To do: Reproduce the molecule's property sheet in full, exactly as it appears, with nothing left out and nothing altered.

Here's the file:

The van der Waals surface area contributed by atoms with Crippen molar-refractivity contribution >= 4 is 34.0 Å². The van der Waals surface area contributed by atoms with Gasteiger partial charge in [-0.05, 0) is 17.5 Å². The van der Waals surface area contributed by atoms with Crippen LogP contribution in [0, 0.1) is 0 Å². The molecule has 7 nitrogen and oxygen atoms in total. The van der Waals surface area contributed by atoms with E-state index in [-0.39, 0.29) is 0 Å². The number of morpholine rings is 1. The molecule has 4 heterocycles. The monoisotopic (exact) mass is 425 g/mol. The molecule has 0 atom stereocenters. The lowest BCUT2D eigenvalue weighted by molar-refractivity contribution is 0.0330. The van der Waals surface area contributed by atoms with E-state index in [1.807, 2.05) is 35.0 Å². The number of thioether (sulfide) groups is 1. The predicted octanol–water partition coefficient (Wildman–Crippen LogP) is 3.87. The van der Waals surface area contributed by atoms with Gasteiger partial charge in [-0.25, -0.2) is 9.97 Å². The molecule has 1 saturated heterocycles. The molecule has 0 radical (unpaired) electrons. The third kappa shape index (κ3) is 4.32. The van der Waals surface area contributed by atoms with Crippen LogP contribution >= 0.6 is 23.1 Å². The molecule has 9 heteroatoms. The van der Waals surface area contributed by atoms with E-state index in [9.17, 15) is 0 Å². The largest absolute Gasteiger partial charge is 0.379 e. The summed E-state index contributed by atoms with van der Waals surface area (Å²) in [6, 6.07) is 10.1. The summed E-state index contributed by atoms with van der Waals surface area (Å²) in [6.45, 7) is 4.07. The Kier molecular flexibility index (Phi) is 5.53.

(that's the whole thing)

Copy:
The van der Waals surface area contributed by atoms with Crippen molar-refractivity contribution >= 4 is 34.0 Å². The van der Waals surface area contributed by atoms with Gasteiger partial charge in [-0.05, 0) is 17.5 Å². The van der Waals surface area contributed by atoms with Crippen LogP contribution in [0, 0.1) is 0 Å². The molecule has 7 nitrogen and oxygen atoms in total. The van der Waals surface area contributed by atoms with E-state index in [-0.39, 0.29) is 0 Å². The number of morpholine rings is 1. The molecule has 4 heterocycles. The monoisotopic (exact) mass is 425 g/mol. The molecule has 0 atom stereocenters. The lowest BCUT2D eigenvalue weighted by molar-refractivity contribution is 0.0330. The van der Waals surface area contributed by atoms with E-state index in [1.807, 2.05) is 35.0 Å². The number of thioether (sulfide) groups is 1. The predicted octanol–water partition coefficient (Wildman–Crippen LogP) is 3.87. The van der Waals surface area contributed by atoms with Gasteiger partial charge in [-0.25, -0.2) is 9.97 Å². The molecule has 1 saturated heterocycles. The molecule has 0 radical (unpaired) electrons. The third kappa shape index (κ3) is 4.32. The van der Waals surface area contributed by atoms with Crippen LogP contribution >= 0.6 is 23.1 Å². The molecule has 9 heteroatoms. The van der Waals surface area contributed by atoms with E-state index in [9.17, 15) is 0 Å². The largest absolute Gasteiger partial charge is 0.379 e. The summed E-state index contributed by atoms with van der Waals surface area (Å²) in [6, 6.07) is 10.1. The summed E-state index contributed by atoms with van der Waals surface area (Å²) in [6.45, 7) is 4.07. The Kier molecular flexibility index (Phi) is 5.53.